A Kind of Alchemy

I’ve blogged about bread before: the naff content of the average chemically laden commercial loaf; the virtues of making your own bread.  But this is different.  This is sourdough!

I’ve made sourdough bread before of course – a white loaf, a rye bread, a wholemeal- but I never really paid much attention to it.  I was irritated that it took so long for the starter to be ready, that you had to make a sponge before a dough, that it took so long to rise.  Patience has never been one of my virtues. 

It’s been over a year since I made my last sourdough starter, and hence my last sourdough loaf, and this time it’s been different.  This time I have marvelled at the process, the chemical changes that take place, the fact that wild yeasts, which I can’t even see, are slowly working their magic, and yes it is still SLOWLY.  The process can’t be speeded up at all.  It can’t be mechanised into some time-saving shadow of itself, and that is part of the beauty of it. 

The starter has to be fed and watered, nurtured daily into a glooping primordial soup of something very messy and initially at least, not very lovely.  Those of you who like the smell of fermenting beer will probably love the initial stages of a sourdough, given that that’s what it smells like; unfortunately it’s not a smell I enjoy!  As you continue to care for your culture it morphs into a fruity smelling liquid.  It’s quite amazing really.  These microscopic organisms harnessed from the air, the same organisms that used to make wine, and is some cases still do, transform flour and water into something you can make tasty, chewy, crusty bread with.  Time and love are the magic ingredients which change these ‘base’ items into something precious.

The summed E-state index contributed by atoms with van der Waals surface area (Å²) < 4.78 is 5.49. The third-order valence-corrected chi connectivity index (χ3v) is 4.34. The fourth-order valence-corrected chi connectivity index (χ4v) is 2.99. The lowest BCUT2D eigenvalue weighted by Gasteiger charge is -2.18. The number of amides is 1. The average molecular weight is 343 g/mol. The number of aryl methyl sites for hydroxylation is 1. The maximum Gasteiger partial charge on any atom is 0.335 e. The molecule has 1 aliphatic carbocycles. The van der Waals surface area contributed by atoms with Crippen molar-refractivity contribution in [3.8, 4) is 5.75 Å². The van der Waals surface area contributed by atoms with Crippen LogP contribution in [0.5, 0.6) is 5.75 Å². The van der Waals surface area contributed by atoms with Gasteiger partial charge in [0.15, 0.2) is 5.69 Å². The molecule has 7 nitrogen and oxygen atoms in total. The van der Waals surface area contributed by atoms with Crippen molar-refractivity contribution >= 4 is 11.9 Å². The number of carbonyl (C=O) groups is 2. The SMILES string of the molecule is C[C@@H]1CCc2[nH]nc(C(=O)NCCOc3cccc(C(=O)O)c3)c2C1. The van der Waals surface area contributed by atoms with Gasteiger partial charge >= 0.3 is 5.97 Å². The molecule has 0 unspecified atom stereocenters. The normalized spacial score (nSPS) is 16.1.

It isn’t a difficult process: you weigh, add, mix.  You wait.  It take no more than a few minutes a day to do.  When the starter is ready you add more flour and more liquid to it to make the ‘sponge’.  You wait.  When the sponge is ready you add the final batch of flour, the final quantity of water and then, like a normal dough, you knead it.  This will take 10 minutes or so of your time.  You wait again.  You knock it back like a deflated football and shape it into the final stage, your loaf of choice, and then you must wait.  Again.  A sourdough loaf will rise, every bit as well as a loaf made with commercially produced yeast, but it will take its time.  It is the time that produces the flavour and texture of the loaf.  It’s the time that makes the gluten more digestible to the human gut.  In total you may have spent half an hour or so making your sourdough loaf, but you will spend the half an hour over 7 – 10 days rather than one!

This time I have enjoyed the process.  I haven’t stressed or fretted. There’s something relaxing in a product you can’t hurry.  I have let nature take its course, and I am sure that both my loaf and I will be the better for it!  Is it worth the wait? You will only know if you try it!